Do you want to go with bigger amounts but eat less frequent servings? Or eat a smattering of salmon every day?
If youre determined to go with daily salmon consumption, think about it. Small slices of salmon on toast? Sushi? Sashimi? Theres more than one way to get salmon into your diet on a daily basis. Get creative with it.
Also Check: How Many Calories Tuna Sandwich
Mercury Low In Wild And Farmed Salmon
Experts: Known Benefits of Salmon Outweigh Suspected Risks of Mercury
Total mercury levels in the wild salmon tested were three times higher than in farmed, but total mercury intake from both types of fish was found to be lower than from many other foods.
The study was funded by the Canadian fishing industry, which supplies much of the farmed salmon eaten in the United States.
In recent years, concerns have been raised about the safety of farmed salmon vs. wild, and there have also been suggestions that Canadian and other Atlantic-farmed salmon contains more contaminants than farm-raised fish from other areas, such as Chile. The newly published study was conducted in an attempt to address these concerns.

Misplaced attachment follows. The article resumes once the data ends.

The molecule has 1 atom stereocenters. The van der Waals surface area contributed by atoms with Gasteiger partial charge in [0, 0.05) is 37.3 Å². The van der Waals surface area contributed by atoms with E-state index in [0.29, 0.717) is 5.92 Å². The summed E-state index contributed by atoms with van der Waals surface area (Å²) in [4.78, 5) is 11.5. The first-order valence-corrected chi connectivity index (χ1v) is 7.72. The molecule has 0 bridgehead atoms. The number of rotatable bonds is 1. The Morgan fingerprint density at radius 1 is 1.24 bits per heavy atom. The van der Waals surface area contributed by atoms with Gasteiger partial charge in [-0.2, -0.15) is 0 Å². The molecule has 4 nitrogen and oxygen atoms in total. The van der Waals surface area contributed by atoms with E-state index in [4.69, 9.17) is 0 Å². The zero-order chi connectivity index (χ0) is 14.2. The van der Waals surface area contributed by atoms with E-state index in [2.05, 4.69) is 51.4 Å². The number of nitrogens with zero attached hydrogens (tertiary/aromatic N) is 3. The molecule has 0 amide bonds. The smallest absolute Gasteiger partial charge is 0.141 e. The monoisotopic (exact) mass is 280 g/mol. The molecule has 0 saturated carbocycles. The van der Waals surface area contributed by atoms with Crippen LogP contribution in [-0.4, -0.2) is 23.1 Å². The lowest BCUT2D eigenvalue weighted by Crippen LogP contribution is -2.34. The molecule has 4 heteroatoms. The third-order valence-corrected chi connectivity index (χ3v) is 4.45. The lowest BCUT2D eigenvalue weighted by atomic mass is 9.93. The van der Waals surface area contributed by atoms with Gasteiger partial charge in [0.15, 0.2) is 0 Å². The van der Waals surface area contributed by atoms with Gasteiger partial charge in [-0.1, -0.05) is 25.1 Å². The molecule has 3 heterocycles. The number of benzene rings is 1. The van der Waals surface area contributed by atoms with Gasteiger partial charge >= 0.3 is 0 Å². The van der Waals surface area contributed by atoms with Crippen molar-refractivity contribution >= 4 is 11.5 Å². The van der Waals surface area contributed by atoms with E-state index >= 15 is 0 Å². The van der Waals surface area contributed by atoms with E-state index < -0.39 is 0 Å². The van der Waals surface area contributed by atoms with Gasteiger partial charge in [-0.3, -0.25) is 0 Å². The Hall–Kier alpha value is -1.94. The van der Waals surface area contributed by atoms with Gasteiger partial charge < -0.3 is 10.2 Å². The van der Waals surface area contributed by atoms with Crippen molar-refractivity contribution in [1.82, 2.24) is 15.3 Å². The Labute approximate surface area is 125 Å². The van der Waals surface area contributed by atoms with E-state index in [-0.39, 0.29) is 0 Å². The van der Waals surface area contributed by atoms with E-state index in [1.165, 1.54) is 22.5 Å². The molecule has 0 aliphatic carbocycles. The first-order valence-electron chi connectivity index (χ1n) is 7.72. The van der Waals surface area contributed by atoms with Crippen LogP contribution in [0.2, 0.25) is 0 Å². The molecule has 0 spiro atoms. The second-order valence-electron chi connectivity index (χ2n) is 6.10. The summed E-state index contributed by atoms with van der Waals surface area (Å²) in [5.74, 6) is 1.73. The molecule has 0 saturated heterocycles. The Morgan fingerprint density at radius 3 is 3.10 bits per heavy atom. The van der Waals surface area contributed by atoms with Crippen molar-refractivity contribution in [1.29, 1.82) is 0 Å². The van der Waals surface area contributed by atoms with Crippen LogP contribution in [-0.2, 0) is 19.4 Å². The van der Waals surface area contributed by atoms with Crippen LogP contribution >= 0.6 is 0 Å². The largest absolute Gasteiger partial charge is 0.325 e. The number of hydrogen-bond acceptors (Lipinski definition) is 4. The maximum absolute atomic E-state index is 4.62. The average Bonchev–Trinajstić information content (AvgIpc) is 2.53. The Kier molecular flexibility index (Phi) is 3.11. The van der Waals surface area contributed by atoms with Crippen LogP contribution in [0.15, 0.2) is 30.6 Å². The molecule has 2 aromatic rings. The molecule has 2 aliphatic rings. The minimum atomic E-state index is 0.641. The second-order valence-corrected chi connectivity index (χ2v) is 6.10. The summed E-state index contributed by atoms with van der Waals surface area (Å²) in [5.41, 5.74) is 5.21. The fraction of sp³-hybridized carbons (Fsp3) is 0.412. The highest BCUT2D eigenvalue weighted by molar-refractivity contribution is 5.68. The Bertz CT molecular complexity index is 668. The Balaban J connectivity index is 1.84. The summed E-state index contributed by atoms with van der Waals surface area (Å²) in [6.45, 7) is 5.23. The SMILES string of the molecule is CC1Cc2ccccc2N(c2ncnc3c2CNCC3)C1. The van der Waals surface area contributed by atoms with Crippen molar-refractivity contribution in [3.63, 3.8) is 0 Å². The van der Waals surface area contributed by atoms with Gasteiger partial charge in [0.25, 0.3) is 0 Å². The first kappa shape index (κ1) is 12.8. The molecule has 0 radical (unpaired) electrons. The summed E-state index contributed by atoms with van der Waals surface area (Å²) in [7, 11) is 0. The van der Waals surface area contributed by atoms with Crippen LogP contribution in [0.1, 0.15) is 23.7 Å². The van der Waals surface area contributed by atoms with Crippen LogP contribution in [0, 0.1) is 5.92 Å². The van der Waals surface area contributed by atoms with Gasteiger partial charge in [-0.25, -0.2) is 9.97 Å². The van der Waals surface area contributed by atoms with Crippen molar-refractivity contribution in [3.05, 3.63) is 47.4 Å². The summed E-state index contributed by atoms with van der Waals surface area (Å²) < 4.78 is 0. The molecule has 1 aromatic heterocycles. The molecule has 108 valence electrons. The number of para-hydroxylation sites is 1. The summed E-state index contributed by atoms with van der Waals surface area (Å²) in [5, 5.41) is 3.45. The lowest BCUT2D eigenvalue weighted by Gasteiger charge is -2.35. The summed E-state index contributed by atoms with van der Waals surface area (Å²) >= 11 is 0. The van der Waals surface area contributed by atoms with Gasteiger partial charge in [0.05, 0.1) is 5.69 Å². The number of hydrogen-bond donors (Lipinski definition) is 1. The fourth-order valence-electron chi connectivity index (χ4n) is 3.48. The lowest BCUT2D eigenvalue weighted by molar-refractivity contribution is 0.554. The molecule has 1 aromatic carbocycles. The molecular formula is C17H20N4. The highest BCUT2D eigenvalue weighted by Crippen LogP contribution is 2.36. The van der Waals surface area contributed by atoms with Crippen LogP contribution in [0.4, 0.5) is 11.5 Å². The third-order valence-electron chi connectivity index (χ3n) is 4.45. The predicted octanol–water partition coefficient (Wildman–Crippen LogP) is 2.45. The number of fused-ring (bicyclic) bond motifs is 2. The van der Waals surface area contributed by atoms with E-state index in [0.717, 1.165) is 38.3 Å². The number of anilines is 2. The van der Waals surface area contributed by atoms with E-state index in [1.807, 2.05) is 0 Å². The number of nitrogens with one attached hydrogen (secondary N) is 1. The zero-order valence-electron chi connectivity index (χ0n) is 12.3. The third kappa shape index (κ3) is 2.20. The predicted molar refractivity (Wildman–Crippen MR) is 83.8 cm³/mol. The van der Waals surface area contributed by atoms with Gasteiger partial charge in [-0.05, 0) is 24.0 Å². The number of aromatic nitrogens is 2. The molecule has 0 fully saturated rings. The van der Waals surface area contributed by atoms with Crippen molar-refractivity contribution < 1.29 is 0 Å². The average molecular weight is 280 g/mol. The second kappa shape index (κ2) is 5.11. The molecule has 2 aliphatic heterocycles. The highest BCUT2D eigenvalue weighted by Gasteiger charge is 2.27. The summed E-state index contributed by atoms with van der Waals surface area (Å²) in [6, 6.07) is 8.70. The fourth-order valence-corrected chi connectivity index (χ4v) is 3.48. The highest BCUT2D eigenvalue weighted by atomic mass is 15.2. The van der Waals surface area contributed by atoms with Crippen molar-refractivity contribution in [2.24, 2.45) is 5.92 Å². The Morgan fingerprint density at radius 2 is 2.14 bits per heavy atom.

Researchers measured mercury levels as well as levels of 18 other trace metals in commercial salmon feed and farmed and wild salmon from British Columbia fisheries and waters.
They found that levels of all the metals tested were well below recommended consumption guidelines.
” further validate the relative safety of farmed and wild British Columbia salmon,” write Barry C. Kelly and colleagues from Canada’s Institute of Ocean Sciences. “The current scientific evidence therefore supports the weekly consumption of oily fish species as recommended by the American Heart Association.”
Are There Nutritional Differences
Salmon is salmon, no matter where it comes from… right? Not exactly.
According to Heathline, there are some pretty staggering differences in the nutritional content of farm-raised and wild salmon. That’s because they grow up eating entirely different things. While wild salmon eats mostly small invertebrates, farmed salmon is fed a diet of processed fish food that can vary by producer.
There’s a lot of variation here depending on how much you’re eating and how it’s prepared, but here are some guidelines based on half of a fillet. While that half-fillet of wild salmon comes with only 281 calories, that jumps to around 412 calories when you’re talking about the farm-raised stuff. How about fat? Wild salmon has around 13 grams of fat , while the farm-raised kind comes with a whopping 27 grams . That’s a huge leap! Not everything is similarly impacted they both contain about the same amounts of cholesterol and magnesium but that just goes to show that not all salmon is created equal.